In Chapter 13 Bankruptcy, Second Mortgage Can Be Removed

With record high home foreclosures and a slumping economy, homeowners are concerned about losing their homes and searching for options to keep from losing their home. Many people are being faced with the reality that their home has depreciated to the point that it is worth substantially less –in some cases half what they owe. Some cannot afford their mortgage, and others, when faced with the difficulty of continuing to pay on a home that is upside down, decide to walk away from the house.

Instead of just walking away from your home, a Chapter 13 Bankruptcy can keep you in your home, and, if you are paying on a second mortgage, can significantly reduce the amount you actually pay for your home. The Ninth Circuit Court of Appeals has held that the bankruptcy code allows, in situations where the value of the home is less than the amount owed on the first mortgage, the second mortgage can be “stripped” off, leaving only the first mortgage to pay. For example, if your first mortgage is $200,000, and you also have a second mortgage of $50,000, but your home is worth only $185,000, in a Chapter 13 Bankruptcy the $50,000 second mortgage can be stripped off, leaving only the first mortgage on the property.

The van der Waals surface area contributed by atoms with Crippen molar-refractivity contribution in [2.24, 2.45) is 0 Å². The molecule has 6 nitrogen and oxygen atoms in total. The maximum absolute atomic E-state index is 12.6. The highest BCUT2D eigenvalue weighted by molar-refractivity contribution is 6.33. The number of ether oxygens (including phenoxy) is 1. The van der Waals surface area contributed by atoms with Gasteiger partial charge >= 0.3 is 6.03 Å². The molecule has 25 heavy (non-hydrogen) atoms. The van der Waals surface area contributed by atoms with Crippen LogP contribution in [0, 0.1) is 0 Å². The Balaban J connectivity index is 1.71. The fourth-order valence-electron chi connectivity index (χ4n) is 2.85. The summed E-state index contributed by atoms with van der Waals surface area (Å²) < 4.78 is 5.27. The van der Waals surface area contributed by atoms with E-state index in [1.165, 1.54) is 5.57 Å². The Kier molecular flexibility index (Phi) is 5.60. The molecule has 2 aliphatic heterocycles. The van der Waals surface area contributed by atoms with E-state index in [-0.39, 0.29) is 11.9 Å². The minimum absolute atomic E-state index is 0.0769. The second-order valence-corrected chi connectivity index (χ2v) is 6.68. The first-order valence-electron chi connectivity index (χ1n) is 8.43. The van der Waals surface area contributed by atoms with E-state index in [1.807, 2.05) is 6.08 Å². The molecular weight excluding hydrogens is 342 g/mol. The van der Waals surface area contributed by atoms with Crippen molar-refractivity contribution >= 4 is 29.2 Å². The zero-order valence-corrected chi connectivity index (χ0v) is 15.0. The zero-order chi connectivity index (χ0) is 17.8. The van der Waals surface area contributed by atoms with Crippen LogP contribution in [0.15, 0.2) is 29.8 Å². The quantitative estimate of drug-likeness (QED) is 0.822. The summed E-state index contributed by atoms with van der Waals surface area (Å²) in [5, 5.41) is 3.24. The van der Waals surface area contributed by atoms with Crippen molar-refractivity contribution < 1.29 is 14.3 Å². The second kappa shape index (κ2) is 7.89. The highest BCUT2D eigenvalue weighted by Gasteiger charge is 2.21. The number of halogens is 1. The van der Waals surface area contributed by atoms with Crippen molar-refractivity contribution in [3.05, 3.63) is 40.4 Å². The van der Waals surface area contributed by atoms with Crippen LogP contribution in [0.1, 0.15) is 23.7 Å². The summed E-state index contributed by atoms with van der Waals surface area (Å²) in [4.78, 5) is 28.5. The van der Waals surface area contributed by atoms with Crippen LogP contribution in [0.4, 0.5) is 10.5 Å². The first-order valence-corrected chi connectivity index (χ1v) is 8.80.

In a Chapter 13 Bankruptcy you can also stay in your home and be given significant time (3-5 years) to get caught up on any payments you may be in arrears. In short, a Chapter 13 Bankruptcy can be a valuable tool in navigating these troubled financial times, especially in the area of residential real property and second mortgages. The Combs Law Group offers a free 30 minute consultation for bankruptcies.

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